Researchers at the University of Cape Town (UCT), through global collaboration, have made a breakthrough in what has been hailed as the biggest breakthrough in South African cardiology since Dr Chris Barnard’s first heart transplant.
The researchers have identified a new gene called CDH2 that is a major cause of sudden death among young people and athletes.
CDH2 causes arrhythmogenic right ventricle cardiomyopathy (ARVC), which is a genetic disorder that predisposes patients to cardiac arrest and is a major cause of unexpected death in seemingly healthy young people.
The discovery, published in Circulation: Cardiovascular Genetics, is the result of an international collaboration that began 15 years ago and was led by a South African team headed by Bongani Mayosi, a Professor of Cardiology and Health Facility Dean at UCT and researchers from the Italian Auxologico Institute of Milan and the University of Pavia.
“The discovery of a gene is almost like looking for a needle in a haystack. Where you’ve got three billion changes in our genome, that’s what we have, and there’s this one spelling error that you are looking for in three billion letters, so it requires major detective work and that requires skill and technology from all over the world,” said Professor Mayosi.
Sudden cardiac death is estimated to affect more than five young people in South Africa every day‚ according to the Medical Research Council, while in Italy about 50,000 people die suddenly every year.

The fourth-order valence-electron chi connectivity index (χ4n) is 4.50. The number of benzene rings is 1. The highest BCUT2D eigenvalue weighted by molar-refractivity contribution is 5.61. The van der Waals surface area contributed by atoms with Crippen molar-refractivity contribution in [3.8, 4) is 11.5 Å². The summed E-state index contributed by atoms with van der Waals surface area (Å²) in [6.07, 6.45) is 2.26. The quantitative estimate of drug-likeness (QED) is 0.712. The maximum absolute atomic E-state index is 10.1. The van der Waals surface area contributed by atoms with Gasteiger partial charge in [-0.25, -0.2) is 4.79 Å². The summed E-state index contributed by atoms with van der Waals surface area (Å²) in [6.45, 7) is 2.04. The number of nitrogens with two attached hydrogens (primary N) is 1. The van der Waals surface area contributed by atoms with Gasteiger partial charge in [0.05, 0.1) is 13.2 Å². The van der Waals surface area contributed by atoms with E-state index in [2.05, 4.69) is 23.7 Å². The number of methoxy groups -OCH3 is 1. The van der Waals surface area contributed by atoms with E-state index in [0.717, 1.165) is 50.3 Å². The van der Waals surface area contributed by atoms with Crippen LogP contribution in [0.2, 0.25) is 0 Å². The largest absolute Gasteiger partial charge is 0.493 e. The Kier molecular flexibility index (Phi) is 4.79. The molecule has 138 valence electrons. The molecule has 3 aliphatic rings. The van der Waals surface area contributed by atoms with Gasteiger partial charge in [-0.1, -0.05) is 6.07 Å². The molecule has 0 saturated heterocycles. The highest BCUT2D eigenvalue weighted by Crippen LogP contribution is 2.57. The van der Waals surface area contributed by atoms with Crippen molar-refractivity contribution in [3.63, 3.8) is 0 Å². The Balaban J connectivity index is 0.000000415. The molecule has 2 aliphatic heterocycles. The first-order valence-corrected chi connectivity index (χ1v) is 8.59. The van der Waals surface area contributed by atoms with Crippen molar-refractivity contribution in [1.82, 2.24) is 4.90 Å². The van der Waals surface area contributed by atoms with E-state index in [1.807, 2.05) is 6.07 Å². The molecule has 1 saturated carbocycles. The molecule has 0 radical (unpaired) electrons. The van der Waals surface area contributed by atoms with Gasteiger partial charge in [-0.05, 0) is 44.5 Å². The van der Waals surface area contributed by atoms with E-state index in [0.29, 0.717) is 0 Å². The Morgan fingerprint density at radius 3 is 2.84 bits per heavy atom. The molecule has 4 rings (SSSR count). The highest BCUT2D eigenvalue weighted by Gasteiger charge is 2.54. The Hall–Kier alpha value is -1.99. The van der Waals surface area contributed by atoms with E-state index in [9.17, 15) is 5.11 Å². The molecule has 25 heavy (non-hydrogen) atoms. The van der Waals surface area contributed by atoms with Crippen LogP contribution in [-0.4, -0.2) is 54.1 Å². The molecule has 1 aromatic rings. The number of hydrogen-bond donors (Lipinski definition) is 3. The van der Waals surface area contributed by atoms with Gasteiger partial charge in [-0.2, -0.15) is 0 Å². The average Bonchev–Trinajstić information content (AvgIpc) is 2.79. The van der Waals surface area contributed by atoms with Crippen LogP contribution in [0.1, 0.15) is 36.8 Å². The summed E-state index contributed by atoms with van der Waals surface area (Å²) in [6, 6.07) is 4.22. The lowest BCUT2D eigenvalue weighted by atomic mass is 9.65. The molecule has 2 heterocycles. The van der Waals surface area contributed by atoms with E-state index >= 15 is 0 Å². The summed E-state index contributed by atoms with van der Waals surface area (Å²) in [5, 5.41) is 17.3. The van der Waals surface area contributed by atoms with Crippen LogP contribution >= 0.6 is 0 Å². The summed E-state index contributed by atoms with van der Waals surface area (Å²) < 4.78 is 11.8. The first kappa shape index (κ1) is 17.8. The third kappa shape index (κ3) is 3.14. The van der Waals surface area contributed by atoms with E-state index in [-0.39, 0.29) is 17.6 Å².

In ARVC, the heart tissue is replaced by fatty and fibrous tissue. This process encourages the development of cardiac arrhythmias such as tachycardia and ventricular fibrillation, which cause loss of consciousness and cardiac arrest. In the case of ventricular fibrillation, without a ready electrical defibrillation, it causes sudden death in a few minutes.
Professor Mayosi followed a South African family affected by ARVC that had experienced several cases of juvenile sudden death for 20 years. Excluding all genetic causes known at the time, the Italian researchers sequenced all the coding regions of the genome in two ill members of the family. The genetic mutation responsible for the disease in the family, CDH2, was narrowed down from more than 13,000 common genetic variants present in the two ill patients.
“This is important news for families who have had a young family member suffer a sudden cardiac death, for them to know a genetic cause has been identified,” said Dr Guillaume Paré, who led the team that performed the genetic sequencing, as well as the bioinformatics analysis for the study.
“Our team was happy to contribute to the finding that a mutation in CDH2 is the underlying culprit in a portion of these patients. This will pave the way for preventative interventions and genetic counselling,” concluded Dr Paré.
The researchers said identifying the gene is important because it helps to clarify the genetic mechanisms underlying ARVC, and it also makes the early detection of ARVC possible in otherwise unsuspecting people.